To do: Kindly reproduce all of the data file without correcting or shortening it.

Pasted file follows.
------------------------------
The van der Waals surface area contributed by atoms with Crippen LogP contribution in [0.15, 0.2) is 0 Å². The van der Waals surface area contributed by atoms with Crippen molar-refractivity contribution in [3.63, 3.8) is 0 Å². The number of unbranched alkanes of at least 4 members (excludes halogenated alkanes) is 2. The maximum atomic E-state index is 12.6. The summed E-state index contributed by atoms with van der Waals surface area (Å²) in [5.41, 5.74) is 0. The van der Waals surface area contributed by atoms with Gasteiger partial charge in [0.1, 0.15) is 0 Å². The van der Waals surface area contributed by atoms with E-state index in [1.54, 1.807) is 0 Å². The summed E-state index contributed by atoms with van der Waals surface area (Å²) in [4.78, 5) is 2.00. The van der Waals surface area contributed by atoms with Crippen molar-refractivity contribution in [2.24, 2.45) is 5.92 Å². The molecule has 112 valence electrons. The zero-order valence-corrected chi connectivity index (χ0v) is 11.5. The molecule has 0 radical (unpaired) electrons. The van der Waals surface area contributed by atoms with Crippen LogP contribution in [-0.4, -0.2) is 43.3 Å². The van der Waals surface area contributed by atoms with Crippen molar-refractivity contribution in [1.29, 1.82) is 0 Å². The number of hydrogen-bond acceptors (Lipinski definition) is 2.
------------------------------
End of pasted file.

The van der Waals surface area contributed by atoms with Crippen LogP contribution in [0.15, 0.2) is 0 Å². The van der Waals surface area contributed by atoms with Crippen molar-refractivity contribution in [3.63, 3.8) is 0 Å². The number of unbranched alkanes of at least 4 members (excludes halogenated alkanes) is 2. The maximum atomic E-state index is 12.6. The summed E-state index contributed by atoms with van der Waals surface area (Å²) in [5.41, 5.74) is 0. The van der Waals surface area contributed by atoms with Gasteiger partial charge in [0.1, 0.15) is 0 Å². The van der Waals surface area contributed by atoms with E-state index in [1.54, 1.807) is 0 Å². The summed E-state index contributed by atoms with van der Waals surface area (Å²) in [4.78, 5) is 2.00. The van der Waals surface area contributed by atoms with Crippen molar-refractivity contribution in [2.24, 2.45) is 5.92 Å². The molecule has 112 valence electrons. The zero-order valence-corrected chi connectivity index (χ0v) is 11.5. The molecule has 0 radical (unpaired) electrons. The van der Waals surface area contributed by atoms with Crippen LogP contribution in [-0.4, -0.2) is 43.3 Å². The van der Waals surface area contributed by atoms with Crippen molar-refractivity contribution in [1.29, 1.82) is 0 Å². The number of hydrogen-bond acceptors (Lipinski definition) is 2.